Clinical impact of pharmacogenetic profiling with a clinical decision support tool in polypharmacy home health patients: A prospective pilot randomized controlled trial

PLoS One. 2017 Feb 2;12(2):e0170905. doi: 10.1371/journal.pone.0170905. eCollection 2017.


Background: In polypharmacy patients under home health management, pharmacogenetic testing coupled with guidance from a clinical decision support tool (CDST) on reducing drug, gene, and cumulative interaction risk may provide valuable insights in prescription drug treatment, reducing re-hospitalization and emergency department (ED) visits. We assessed the clinical impact of pharmacogenetic profiling integrating binary and cumulative drug and gene interaction warnings on home health polypharmacy patients.

Methods and findings: This prospective, open-label, randomized controlled trial was conducted at one hospital-based home health agency between February 2015 and February 2016. Recruitment came from patient referrals to home health at hospital discharge. Eligible patients were aged 50 years and older and taking or initiating treatment with medications with potential or significant drug-gene-based interactions. Subjects (n = 110) were randomized to pharmacogenetic profiling (n = 57). The study pharmacist reviewed drug-drug, drug-gene, and cumulative drug and/or gene interactions using the YouScript® CDST to provide drug therapy recommendations to clinicians. The control group (n = 53) received treatment as usual including pharmacist guided medication management using a standard drug information resource. The primary outcome measure was the number of re-hospitalizations and ED visits at 30 and 60 days after discharge from the hospital. The mean number of re-hospitalizations per patient in the tested vs. untested group was 0.25 vs. 0.38 at 30 days (relative risk (RR), 0.65; 95% confidence interval (CI), 0.32-1.28; P = 0.21) and 0.33 vs. 0.70 at 60 days following enrollment (RR, 0.48; 95% CI, 0.27-0.82; P = 0.007). The mean number of ED visits per patient in the tested vs. untested group was 0.25 vs. 0.40 at 30 days (RR, 0.62; 95% CI, 0.31-1.21; P = 0.16) and 0.39 vs. 0.66 at 60 days (RR, 0.58; 95% CI, 0.34-0.99; P = 0.045). Differences in composite outcomes at 60 days (exploratory endpoints) were also found. Of the total 124 drug therapy recommendations passed on to clinicians, 96 (77%) were followed. These findings should be verified with additional prospective confirmatory studies involving real-world applications in larger populations to broaden acceptance in routine clinical practice.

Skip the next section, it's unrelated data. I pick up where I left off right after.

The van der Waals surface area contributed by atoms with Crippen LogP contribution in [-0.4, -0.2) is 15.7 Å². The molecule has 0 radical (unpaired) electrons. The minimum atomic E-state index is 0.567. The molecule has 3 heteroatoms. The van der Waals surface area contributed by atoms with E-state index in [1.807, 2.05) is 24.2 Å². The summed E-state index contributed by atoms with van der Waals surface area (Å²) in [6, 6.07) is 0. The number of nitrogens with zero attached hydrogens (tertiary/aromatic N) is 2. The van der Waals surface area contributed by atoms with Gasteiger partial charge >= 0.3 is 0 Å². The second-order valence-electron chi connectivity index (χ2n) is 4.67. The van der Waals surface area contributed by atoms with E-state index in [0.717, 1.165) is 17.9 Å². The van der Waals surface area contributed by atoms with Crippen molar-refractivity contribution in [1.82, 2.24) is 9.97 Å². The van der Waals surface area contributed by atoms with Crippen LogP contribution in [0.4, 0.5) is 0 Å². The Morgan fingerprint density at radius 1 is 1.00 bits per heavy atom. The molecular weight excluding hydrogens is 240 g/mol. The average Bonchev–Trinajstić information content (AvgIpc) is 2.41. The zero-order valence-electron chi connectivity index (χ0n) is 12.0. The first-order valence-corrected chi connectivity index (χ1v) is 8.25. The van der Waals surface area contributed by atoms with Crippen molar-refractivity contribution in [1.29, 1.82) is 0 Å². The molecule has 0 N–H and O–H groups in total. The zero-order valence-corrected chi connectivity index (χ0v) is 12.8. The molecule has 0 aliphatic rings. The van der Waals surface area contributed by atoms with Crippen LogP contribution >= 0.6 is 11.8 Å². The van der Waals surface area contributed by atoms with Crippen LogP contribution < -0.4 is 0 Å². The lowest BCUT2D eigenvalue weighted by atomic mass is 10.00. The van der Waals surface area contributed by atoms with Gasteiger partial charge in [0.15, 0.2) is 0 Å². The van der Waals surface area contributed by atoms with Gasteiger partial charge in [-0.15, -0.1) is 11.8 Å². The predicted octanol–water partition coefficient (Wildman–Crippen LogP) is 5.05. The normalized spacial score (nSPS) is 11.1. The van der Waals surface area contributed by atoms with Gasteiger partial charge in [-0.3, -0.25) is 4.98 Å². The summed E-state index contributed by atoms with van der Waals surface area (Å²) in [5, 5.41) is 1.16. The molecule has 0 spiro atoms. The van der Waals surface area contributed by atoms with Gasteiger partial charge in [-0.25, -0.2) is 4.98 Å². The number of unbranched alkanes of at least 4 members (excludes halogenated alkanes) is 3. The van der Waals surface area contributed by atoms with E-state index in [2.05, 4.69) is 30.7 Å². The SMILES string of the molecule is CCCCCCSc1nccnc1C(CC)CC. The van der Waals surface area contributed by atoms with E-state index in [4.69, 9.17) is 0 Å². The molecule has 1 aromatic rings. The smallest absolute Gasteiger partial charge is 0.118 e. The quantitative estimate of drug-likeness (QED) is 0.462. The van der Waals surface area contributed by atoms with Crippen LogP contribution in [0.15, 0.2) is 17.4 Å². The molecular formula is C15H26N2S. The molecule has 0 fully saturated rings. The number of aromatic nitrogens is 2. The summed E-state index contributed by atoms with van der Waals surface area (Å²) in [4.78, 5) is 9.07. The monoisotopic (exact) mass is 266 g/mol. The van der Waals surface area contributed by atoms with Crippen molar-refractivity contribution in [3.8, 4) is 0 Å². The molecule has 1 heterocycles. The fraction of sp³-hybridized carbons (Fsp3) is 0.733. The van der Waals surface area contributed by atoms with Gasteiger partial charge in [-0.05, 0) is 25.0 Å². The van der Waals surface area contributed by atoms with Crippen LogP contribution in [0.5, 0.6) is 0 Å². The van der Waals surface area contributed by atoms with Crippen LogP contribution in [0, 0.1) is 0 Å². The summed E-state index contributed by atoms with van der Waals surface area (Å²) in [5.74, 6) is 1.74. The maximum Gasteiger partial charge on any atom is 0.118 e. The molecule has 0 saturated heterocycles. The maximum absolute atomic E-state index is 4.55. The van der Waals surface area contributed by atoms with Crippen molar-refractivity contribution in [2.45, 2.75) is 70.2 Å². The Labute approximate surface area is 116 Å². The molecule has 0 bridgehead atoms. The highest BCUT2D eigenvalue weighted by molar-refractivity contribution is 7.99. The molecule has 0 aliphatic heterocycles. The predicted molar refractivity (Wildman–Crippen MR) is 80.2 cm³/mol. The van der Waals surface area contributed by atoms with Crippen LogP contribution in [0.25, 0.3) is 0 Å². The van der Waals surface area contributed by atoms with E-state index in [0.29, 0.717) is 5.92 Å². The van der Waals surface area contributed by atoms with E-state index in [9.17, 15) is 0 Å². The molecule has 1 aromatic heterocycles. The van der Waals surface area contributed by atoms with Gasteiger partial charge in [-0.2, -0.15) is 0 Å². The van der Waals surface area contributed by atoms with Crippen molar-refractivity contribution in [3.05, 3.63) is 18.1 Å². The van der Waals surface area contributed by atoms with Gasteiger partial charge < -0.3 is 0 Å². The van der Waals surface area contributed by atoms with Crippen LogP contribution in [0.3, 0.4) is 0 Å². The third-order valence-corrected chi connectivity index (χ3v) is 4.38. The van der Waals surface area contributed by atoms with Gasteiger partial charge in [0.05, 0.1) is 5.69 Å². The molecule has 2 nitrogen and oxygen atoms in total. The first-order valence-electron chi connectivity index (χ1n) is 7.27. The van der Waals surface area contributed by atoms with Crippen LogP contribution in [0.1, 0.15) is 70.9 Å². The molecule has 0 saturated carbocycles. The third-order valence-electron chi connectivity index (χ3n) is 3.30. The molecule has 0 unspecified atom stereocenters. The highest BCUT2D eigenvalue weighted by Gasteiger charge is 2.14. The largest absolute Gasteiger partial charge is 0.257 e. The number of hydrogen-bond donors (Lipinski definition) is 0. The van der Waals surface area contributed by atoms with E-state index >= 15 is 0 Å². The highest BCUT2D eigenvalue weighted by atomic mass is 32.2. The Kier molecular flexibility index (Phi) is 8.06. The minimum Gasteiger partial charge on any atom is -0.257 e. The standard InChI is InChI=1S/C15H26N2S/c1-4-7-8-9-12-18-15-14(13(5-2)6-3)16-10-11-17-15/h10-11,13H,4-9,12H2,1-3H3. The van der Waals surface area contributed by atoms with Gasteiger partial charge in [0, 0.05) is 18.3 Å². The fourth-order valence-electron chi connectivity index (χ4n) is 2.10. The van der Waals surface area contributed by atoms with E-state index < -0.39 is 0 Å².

Conclusions: Pharmacogenetic testing of polypharmacy patients aged 50 and older, supported by an appropriate CDST, considerably reduced re-hospitalizations and ED visits at 60 days following enrollment resulting in potential health resource utilization savings and improved healthcare.

Trial registration: NCT02378220.

Publication types

  • Randomized Controlled Trial

MeSH terms

  • Aged
  • Decision Support Systems, Clinical*
  • Drug-Related Side Effects and Adverse Reactions / genetics
  • Drug-Related Side Effects and Adverse Reactions / prevention & control
  • Female
  • Gene Expression Profiling
  • Home Care Agencies
  • Home Care Services*
  • Hospitalization
  • Humans
  • Male
  • Middle Aged
  • Outcome Assessment, Health Care
  • Pharmacogenomic Variants*
  • Polypharmacy*
  • Prospective Studies

Associated data


Grants and funding

The study was supported by a small non conditional research grant from Genelex Corporation ( in the form of compensation for time to author LSE. Genelex Corporation provided in-kind services consisting of buccal swab collection materials, shipping, genotyping all patient DNA and providing the YouScript® report. The Genelex Corporation and Mountain-Whisper-Light Statistics provided support in the form of salaries for authors [NAM, KCA, RKT and MBN] and played a role in the design and conduct of the study; management and analysis of data; and the preparation and review of the manuscript. The specific roles of these authors are articulated in the ‘author contributions’ section.